Video: "Tea for Two"

Here's another video of me jamming over some backing tracks, this time "Tea for Two." I don't quite understand the pink cast to the lighting, but like I mentioned, I'm still getting things worked out. 

Again the set up is my ES-150 through the EH-160, and playing over backing tracks the I've published here and that can be found at www.soundcloud.com/campusfive

"Tea for Two" is a tune I first learned to play with the Bonebrake Syncopators. Again, it was another tune that confounded me for a while, until I figured out how to approach it. There was something about the ii-V's that I could only approach from one direction, the most obvious one: arpeggios overtly spelling out the changes. It just never felt good to play over. 

One of the best ways to learn how to approach a tune is to learn how one of your favorite players approaches it, so I learned Charlie Christian's two choruses (from the 1939 Jerry Jerome Jam-Session). After learning Charlie's solo, it totally opened my eyes about the changes. Here's a PDF of the leadsheet: Tea for Two (PDF)

click to enlarge

"Tea for Two" is a basically ABAC, though the last two bars of the second A are slightly different to set up the C. The A and B sections are both a series of ii-V-I's, first in Ab, then in C. What I took from Charlie was that it made much better sense to simplify the ii-V's into just V chords. Even then, he would sometime just play I-chord based blues lick over the V chord.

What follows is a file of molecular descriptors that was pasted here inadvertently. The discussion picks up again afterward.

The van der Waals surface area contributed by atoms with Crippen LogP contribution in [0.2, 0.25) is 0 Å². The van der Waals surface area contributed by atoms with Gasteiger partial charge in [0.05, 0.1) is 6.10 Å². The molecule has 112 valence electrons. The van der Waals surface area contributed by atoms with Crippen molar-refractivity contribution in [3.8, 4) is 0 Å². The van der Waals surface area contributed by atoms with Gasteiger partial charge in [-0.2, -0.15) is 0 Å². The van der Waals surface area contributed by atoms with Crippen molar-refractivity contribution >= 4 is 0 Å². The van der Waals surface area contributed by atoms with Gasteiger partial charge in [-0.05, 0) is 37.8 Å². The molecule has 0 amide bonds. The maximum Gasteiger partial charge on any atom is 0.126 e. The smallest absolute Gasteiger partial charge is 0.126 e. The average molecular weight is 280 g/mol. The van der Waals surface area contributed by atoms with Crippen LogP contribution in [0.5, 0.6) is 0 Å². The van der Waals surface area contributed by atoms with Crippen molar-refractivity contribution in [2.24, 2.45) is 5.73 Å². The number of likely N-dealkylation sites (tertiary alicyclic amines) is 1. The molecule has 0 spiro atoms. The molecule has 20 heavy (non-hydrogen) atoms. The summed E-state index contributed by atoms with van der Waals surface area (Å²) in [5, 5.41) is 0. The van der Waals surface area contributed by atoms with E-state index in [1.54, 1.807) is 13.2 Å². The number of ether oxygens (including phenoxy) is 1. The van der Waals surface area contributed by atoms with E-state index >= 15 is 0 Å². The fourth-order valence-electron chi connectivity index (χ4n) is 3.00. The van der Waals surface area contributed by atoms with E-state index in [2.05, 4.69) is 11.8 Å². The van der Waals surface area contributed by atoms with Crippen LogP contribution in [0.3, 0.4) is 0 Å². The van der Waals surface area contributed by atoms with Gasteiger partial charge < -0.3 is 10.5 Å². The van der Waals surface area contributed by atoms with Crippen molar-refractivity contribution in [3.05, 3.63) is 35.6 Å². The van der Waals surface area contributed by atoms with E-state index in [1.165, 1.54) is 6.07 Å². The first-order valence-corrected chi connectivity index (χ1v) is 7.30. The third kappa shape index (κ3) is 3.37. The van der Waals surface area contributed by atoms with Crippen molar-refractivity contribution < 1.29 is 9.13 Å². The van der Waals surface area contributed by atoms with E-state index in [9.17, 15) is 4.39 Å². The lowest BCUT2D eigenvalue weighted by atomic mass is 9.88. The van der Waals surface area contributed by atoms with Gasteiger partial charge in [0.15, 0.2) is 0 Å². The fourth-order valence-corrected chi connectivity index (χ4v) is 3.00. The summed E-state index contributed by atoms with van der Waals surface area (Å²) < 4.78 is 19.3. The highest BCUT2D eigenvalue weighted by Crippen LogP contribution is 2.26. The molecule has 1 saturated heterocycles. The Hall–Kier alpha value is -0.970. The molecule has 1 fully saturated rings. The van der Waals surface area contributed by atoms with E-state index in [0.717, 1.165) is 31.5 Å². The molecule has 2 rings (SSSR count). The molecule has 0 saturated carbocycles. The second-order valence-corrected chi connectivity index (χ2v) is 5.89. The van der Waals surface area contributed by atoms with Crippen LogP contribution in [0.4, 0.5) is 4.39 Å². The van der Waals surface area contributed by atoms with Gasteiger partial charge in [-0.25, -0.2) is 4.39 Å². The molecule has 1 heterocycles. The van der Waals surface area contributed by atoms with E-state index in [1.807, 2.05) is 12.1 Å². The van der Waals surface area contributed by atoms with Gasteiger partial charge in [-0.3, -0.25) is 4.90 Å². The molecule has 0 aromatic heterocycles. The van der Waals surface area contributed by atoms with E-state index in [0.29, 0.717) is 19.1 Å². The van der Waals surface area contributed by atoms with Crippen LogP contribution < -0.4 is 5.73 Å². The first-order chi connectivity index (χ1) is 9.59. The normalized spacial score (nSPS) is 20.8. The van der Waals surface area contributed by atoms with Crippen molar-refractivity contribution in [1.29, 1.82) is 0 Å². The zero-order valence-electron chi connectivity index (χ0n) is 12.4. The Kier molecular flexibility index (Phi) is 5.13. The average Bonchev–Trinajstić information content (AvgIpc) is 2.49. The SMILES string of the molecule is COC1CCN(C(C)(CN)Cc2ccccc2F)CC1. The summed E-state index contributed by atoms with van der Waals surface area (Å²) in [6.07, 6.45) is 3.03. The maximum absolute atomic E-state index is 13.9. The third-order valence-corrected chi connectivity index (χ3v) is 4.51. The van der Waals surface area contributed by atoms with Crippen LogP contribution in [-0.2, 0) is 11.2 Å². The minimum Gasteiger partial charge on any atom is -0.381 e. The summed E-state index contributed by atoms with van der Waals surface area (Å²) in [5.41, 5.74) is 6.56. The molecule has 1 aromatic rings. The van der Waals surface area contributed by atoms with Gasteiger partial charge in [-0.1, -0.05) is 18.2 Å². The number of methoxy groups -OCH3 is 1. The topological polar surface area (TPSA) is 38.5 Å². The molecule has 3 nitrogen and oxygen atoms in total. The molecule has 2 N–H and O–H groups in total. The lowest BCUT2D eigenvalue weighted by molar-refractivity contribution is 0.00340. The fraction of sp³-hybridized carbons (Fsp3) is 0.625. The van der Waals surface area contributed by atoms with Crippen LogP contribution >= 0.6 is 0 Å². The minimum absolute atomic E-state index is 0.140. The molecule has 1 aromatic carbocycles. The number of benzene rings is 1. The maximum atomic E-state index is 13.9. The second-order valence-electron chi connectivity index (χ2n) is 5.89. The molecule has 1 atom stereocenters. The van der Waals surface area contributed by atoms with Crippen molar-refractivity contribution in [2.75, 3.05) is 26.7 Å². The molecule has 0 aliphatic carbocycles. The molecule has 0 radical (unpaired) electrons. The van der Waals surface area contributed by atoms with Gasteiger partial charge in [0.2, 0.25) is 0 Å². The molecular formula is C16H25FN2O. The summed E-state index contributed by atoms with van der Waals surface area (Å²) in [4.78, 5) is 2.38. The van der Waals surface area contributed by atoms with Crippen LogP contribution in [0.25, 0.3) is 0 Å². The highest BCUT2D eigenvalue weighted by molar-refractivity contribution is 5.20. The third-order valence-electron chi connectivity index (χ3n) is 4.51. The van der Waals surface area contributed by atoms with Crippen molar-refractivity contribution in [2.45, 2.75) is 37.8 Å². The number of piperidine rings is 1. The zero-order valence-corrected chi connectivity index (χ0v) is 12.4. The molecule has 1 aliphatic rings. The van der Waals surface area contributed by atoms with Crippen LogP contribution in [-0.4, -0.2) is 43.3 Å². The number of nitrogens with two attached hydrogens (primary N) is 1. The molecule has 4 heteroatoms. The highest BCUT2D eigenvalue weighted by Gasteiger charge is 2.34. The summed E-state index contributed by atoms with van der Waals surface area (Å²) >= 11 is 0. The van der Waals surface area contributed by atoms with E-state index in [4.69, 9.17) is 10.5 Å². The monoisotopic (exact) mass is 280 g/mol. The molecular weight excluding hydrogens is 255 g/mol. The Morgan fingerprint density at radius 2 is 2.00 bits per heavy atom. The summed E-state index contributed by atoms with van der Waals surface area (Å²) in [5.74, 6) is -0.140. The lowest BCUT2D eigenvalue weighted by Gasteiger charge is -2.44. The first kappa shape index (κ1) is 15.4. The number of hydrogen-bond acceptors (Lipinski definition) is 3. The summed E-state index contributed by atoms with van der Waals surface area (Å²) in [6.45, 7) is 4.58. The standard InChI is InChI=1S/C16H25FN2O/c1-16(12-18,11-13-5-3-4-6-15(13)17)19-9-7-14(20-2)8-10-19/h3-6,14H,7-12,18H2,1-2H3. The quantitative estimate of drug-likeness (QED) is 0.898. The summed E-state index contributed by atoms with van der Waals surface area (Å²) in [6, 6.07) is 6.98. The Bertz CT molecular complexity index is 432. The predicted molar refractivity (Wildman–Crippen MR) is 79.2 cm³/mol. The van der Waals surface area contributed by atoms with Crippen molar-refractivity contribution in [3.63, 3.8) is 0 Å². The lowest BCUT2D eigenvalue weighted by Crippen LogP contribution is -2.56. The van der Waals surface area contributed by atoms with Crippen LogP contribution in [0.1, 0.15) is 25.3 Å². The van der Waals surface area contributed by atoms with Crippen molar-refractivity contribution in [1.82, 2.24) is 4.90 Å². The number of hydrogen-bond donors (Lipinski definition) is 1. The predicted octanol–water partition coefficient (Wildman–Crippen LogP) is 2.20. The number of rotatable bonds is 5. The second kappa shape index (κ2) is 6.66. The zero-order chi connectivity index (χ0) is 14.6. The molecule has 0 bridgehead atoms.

Simplifying the ii-V's was especially helpful when the B section comes up. For some reason, transitioning from Ab6 to Dm7 made no sense. But starting on a G7 V-chord lick made sense. Lastly, the key change back to Ab - I always had trouble trying voice lead from the C to the Eb7. Charlie just played one lick over one, and then one lick over the other. Boom. 

The second A section is the same, except for the last two bars: a iim7b5-V7 to Bbm. I find that outlining the three chords is again tilting at windmills. I dimished lick over both the ii and V is easier to deal with. 
Finally the C section is a Bbm vamp (ii) with a Dbm (iv) resolving back the Ab (I) chord - just like in Limehouse Blues, and several other tunes. The last four bars is another I-iii˚-ii-V sequence, like in "Swing that Music" and many other tunes.